Mount Healthy's D'Andre Hill joins Torrence, Devers in Olympics
Hill heads for Atlanta with golden opportunity
The Cincinnati Enquirer
ATLANTA - D'Andre Hill is no longer an aspiring Olympian. Now, she can start musing about medals.
Mt. Healthy's world-class sprinter achieved a daunting dream Saturday night, qualifying to compete for the title of World's Fastest Woman. She ran 100 meters in 10.92 seconds, her fourth personal best in 48 hours, and secured a return trip to Atlanta for next month's Summer Games.
''I'm very surprised,'' she said at the U.S. Olympic Track & Field Trials. ''I was confident I could make the finals if I was able to run my race. But I'm still shocked. This is a thrill.''
Two weeks after claiming the NCAA's sprint title for Louisiana State University, Hill gave spirited chase to world champion Gwen Torrence and nearly nosed out Olympic gold medalist Gail Devers in taking the third 100-meter spot on the U.S. team. And even if she is unable to surpass her renowned rivals when the whole world is watching, D'Andre Hill retains a glorious chance at a gold medal.
Saturday's finish assures her of a place on the U.S. women's 4-by-100-meter relay team, which has finished first in each of the last three Summer Games. There is no faster female company on the face of the earth.
Though Hill had run the swiftest semifinal heat, the women's 100 was promoted as a match race between Torrence and Devers. In his race preview, Glen McMicken of USA Track & Field observed, ''Torrence looks capable of dropping into the 10.70's at the Trials or Games, and shouldn't be challenged.''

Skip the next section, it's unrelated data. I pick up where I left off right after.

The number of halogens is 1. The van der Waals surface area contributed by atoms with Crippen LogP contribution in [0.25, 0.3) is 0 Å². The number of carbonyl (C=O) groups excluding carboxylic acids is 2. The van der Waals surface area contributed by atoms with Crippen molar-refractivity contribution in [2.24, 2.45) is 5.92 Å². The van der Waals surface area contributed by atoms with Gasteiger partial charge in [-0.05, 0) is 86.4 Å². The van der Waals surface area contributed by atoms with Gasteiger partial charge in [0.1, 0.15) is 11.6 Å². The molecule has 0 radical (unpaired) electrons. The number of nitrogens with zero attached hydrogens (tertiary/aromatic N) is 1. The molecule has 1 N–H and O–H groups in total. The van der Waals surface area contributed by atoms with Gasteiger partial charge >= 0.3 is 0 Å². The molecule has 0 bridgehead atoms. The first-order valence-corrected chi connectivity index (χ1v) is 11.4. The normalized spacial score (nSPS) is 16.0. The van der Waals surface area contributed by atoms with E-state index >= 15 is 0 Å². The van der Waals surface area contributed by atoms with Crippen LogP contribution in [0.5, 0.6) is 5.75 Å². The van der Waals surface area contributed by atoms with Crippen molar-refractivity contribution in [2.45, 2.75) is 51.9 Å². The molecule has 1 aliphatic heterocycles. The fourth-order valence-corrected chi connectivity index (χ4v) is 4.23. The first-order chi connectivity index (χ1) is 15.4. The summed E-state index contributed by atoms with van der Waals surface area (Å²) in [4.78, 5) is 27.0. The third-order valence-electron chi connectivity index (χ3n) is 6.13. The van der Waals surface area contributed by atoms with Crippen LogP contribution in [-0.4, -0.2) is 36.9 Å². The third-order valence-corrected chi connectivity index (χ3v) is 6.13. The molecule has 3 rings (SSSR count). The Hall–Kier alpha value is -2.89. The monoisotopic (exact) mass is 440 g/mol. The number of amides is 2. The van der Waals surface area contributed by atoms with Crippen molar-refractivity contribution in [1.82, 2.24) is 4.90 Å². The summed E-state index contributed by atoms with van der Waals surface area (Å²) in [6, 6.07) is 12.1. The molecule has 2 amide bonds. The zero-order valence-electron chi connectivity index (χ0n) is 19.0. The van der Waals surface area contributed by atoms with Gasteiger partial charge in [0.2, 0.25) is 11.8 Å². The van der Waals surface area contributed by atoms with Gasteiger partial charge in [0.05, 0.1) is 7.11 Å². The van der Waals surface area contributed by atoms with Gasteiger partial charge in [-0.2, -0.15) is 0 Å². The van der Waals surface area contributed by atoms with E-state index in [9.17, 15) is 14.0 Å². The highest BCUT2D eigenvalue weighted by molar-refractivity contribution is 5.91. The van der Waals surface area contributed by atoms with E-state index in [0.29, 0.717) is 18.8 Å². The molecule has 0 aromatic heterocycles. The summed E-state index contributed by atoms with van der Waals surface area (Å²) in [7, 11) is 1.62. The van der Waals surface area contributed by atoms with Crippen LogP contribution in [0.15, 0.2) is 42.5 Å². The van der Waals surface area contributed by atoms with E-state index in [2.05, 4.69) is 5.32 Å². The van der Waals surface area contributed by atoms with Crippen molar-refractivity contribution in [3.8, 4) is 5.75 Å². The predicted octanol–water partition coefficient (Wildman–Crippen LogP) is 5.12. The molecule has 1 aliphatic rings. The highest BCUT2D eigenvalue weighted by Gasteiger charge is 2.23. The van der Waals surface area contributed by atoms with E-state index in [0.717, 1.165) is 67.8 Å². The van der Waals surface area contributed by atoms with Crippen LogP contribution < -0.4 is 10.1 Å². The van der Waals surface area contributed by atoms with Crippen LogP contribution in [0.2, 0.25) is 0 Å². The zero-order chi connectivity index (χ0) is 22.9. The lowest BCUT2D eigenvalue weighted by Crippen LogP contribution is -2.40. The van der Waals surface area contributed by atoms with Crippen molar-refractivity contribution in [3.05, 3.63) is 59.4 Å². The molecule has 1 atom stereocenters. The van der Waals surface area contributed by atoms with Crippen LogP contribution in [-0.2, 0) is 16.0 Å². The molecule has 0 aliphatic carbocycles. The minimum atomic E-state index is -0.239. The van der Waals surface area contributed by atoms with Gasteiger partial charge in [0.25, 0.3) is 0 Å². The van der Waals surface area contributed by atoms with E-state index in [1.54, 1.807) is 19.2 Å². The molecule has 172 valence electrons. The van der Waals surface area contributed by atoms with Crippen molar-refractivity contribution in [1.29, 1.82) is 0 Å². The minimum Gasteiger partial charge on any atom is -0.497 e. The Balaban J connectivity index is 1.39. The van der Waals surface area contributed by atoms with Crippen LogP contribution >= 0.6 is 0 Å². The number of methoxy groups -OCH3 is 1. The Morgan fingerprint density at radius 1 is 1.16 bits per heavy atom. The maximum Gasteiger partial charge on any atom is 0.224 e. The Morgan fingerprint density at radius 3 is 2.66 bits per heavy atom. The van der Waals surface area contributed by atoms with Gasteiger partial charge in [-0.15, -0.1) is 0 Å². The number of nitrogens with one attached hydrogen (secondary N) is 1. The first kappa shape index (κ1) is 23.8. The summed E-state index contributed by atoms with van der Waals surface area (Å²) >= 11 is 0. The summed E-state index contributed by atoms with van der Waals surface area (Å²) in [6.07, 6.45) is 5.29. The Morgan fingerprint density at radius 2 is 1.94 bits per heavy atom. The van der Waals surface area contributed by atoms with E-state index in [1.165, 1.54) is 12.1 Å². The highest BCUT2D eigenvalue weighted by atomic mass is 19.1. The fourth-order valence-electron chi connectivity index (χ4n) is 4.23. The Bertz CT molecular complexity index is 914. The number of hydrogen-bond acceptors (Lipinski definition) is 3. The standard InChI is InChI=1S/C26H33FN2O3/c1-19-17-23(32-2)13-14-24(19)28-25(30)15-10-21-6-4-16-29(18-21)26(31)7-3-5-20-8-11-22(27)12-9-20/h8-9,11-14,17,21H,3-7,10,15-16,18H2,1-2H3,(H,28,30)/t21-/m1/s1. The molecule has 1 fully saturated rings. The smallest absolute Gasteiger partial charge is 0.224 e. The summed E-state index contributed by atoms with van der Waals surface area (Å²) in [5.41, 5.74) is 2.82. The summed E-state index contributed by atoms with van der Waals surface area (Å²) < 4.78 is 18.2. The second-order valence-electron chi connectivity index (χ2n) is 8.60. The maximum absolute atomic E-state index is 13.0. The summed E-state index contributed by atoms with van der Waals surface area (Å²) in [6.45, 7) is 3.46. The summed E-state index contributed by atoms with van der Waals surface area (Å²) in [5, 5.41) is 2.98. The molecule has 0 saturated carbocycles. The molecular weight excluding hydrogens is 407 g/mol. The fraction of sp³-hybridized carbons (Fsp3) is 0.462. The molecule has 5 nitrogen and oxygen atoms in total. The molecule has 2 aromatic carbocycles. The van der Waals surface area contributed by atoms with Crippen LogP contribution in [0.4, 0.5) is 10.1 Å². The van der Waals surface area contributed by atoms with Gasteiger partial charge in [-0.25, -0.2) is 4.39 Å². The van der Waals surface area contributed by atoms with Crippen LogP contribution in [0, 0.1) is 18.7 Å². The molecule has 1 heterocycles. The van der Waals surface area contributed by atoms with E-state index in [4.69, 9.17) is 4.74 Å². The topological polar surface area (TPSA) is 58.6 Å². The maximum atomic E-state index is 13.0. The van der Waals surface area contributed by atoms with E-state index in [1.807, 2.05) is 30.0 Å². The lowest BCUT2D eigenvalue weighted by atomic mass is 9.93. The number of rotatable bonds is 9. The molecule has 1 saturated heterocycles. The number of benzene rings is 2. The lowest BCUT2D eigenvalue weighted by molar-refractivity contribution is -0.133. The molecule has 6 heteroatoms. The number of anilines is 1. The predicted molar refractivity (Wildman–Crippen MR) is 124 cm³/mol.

''Challenged'' is a relative term in track and field. In a race where the gap between first and second can often be measured in eyelashes, Torrence was clearly the dominant force. She bettered her own 1996 world best with a time of 10.82. Still, there was hot pursuit at her heels. Devers was less than one-tenth of a second behind Torrence at 10.91, which left her only one-hundredth of a second ahead of Hill. In Saturday's semifinal, Hill had beaten Devers by the same miniscule margin.
''I knew it would be a hot final and that I'd have to run to get on the team,'' Devers said. ''This will be the strongest women's 100 team we've ever had.''
''The U.S. women always have someone rising up in the ranks,'' said Torrence. ''I'm always reading Track & Field News, watching results and going to meets. I want to know who's coming up.''
Two weeks ago, D'Andre Hill announced her approach by winning the NCAA's 100 meters with a time of 11.03. It was then the third-fastest time any woman had run this year. She has only outdone herself since then.
Each of her four races at the Centennial Olympic Stadium were progressively faster: 11.00, 10.99, 10.97 and 10.92. Each of them represented a new personal best.
''The past couple of races, I felt I had an OK start, but didn't explode out of the blocks,'' she said following Saturday's final. ''Tonight, I exploded out of the blocks. . . . I'm running very well right now. If the times keep improving, there's no telling what I can do.''
Ken Berry, who coached Hill at Mt. Healthy High School, watched Saturday's race on television with equal parts anxiety and pride.
''It was tremendous,'' Berry said. ''She really looked strong, but I was so nervous I didn't think I was going to be able to sit and watch it. I never thought I'd be able to say I coached someone who was on the Olympic team.''
There were a few notable believers. The staff at Christ Hospital donated more than 200 hours of vacation time (worth $3,000) to help bankroll Hill's Olympic dream. Hill's mother, Carolyn, works in the hospital lab.
''My mom is the baddest lady in the country,'' D'Andre Hill said. ''She raised $3,000 in a week. I've known most of those people since I was in my mother's arms. ''
She is sure to make some new friends now. Having qualified for the Olympic team, D'Andre Hill is bound to appeal to some shoe company sponsor. Yesterday, she was a dreamer. Today, she is an Olympian. Big difference.
Tim Sullivan is an Enquirer columnist.
Published June 16, 1996.